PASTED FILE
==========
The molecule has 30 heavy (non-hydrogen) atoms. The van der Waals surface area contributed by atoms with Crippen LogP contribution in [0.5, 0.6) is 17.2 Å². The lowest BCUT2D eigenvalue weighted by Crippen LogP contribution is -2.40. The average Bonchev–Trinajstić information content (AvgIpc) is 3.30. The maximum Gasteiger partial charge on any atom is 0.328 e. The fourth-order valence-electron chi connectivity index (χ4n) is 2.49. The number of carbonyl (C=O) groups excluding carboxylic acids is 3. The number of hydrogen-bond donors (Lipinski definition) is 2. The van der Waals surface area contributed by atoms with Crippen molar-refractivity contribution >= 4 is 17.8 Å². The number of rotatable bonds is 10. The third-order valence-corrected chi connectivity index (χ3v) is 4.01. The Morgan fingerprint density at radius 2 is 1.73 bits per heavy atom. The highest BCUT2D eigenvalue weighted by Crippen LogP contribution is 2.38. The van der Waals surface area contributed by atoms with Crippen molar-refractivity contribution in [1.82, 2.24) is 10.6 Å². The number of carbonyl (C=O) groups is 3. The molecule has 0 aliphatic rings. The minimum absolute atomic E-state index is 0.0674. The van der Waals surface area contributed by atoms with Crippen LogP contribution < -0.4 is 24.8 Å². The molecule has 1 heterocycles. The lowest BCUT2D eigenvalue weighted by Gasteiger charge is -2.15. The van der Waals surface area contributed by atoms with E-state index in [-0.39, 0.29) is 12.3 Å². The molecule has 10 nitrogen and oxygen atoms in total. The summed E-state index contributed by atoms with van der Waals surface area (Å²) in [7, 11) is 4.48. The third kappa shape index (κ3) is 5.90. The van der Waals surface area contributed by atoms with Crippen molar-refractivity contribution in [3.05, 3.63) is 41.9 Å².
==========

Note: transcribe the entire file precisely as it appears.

The molecule has 30 heavy (non-hydrogen) atoms. The van der Waals surface area contributed by atoms with Crippen LogP contribution in [0.5, 0.6) is 17.2 Å². The lowest BCUT2D eigenvalue weighted by Crippen LogP contribution is -2.40. The average Bonchev–Trinajstić information content (AvgIpc) is 3.30. The maximum Gasteiger partial charge on any atom is 0.328 e. The fourth-order valence-electron chi connectivity index (χ4n) is 2.49. The number of carbonyl (C=O) groups excluding carboxylic acids is 3. The number of hydrogen-bond donors (Lipinski definition) is 2. The van der Waals surface area contributed by atoms with Crippen molar-refractivity contribution >= 4 is 17.8 Å². The number of rotatable bonds is 10. The third-order valence-corrected chi connectivity index (χ3v) is 4.01. The Morgan fingerprint density at radius 2 is 1.73 bits per heavy atom. The highest BCUT2D eigenvalue weighted by Crippen LogP contribution is 2.38. The van der Waals surface area contributed by atoms with Crippen molar-refractivity contribution in [1.82, 2.24) is 10.6 Å². The number of carbonyl (C=O) groups is 3. The molecule has 0 aliphatic rings. The minimum absolute atomic E-state index is 0.0674. The van der Waals surface area contributed by atoms with Crippen LogP contribution < -0.4 is 24.8 Å². The molecule has 1 heterocycles. The lowest BCUT2D eigenvalue weighted by Gasteiger charge is -2.15. The van der Waals surface area contributed by atoms with E-state index in [-0.39, 0.29) is 12.3 Å². The molecule has 10 nitrogen and oxygen atoms in total. The summed E-state index contributed by atoms with van der Waals surface area (Å²) in [7, 11) is 4.48. The third kappa shape index (κ3) is 5.90. The van der Waals surface area contributed by atoms with Crippen molar-refractivity contribution in [3.05, 3.63) is 41.9 Å².